At the centre of the film is the concept of Peak Oil, which Ruppert explains as being the point "when the maximum rate of global petroleum extraction is reached," and when "the rate of production enters terminal decline." It is from this centre that Ruppert's view of the world extends--with oil reserves drying up, and the importance that oil takes in our society, especially in the creation of goods, he believes that the economy is coming to a crash, that our way of life will be ending. It's a frightening portrayal of a future, and Ruppert delivers it well, confident in his research, confident in what the world is becoming. Unfortunately, this is both the pro and the con of the film, which has been made by Chris Smith, the director of Yes Men. For, while Ruppert is confident in his opinion, there is no attempt by Smith to bring in outsides voices, to not so much validate or discredit the man, but to create an argument that within the film. A small attempt is made by a faceless interviewer in the film (it could be Smith, I'm not sure) to raise questions to Ruppert, and the film then touches on ideas such as using the media to support your own opinion, and if human invention will save us all from the horrors that are coming--but Ruppert is unwilling to be drawn into debate, and refuses to answer the questions, making him as bad as the politicians that he is portrays as villains.
Yet, for the lack of outside influence on the film, it is still mostly quite interesting. I hadn't heard of the term Peak Oil before, and I must admit, I hadn't stopped to think about how much oil was used in our the construction of things from tires to toothbrushes. Possibly, if you're a little more knowledgeable than I in the area, you might find the film to be a touch on the shallow side, or lacking any real debate, but if you're like me, there's a lot of information floating around in it, and taken with grains of salt, and added with your own research, it's an interesting hour and a half (well, just under). Yes, it does tend to drag a little, especially in the middle when Ruppert begins repeating himself, but the man himself is a good speaker, and Smith has put his film together well--allowing, even, for a mirror to be held up between Ruppert and his opinion of the world, for Ruppert, like the world he is trying to convince, is in meltdown too. Without steady employment and income, and with his books not selling well, Michael Ruppert, at the end of the film, is living by himself, with a dog, counting the smiles of people when he walks the dog, and fighting eviction, since he is unable to pay his rent.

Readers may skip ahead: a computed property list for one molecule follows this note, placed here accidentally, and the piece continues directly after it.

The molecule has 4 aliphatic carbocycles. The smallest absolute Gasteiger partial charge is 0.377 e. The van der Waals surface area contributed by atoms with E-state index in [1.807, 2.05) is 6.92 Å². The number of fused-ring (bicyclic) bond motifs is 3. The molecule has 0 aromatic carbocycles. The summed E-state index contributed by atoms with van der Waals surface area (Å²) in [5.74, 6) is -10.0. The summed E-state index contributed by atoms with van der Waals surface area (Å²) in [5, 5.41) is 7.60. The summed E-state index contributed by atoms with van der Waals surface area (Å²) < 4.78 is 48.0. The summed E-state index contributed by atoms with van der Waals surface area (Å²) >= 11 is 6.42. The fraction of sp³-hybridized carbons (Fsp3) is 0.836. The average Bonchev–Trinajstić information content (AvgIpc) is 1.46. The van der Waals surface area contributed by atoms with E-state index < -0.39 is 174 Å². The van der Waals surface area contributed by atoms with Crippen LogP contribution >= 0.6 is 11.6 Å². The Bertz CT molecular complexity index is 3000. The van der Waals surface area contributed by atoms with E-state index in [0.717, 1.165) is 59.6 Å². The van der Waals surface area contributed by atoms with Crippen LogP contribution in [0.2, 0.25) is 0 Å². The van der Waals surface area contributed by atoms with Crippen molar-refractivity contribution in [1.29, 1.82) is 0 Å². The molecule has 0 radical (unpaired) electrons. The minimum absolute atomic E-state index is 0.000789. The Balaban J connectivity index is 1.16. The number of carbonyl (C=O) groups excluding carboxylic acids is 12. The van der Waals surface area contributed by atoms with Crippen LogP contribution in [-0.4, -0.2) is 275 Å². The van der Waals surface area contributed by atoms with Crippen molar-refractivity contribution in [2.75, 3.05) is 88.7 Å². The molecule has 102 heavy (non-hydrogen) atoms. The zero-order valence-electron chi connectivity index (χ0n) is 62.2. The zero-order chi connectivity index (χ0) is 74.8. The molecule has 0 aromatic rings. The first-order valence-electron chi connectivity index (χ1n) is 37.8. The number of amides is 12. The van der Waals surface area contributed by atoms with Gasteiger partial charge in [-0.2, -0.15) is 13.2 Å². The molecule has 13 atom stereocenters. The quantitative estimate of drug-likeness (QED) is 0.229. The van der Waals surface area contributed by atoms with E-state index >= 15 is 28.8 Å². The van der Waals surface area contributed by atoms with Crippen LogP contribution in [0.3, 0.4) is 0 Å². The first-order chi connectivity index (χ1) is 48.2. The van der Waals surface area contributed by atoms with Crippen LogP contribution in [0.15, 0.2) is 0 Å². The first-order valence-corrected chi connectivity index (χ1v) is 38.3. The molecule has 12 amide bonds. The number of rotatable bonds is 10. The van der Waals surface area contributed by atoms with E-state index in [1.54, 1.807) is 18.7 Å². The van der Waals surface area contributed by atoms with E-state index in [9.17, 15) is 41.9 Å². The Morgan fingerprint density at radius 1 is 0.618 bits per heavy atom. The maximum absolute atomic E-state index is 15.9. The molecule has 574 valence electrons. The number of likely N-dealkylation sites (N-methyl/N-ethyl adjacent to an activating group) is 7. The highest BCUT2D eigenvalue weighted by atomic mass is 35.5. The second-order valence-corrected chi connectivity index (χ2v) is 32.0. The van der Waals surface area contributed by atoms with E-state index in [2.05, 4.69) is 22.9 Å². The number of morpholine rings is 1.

Worth you time, I reckon.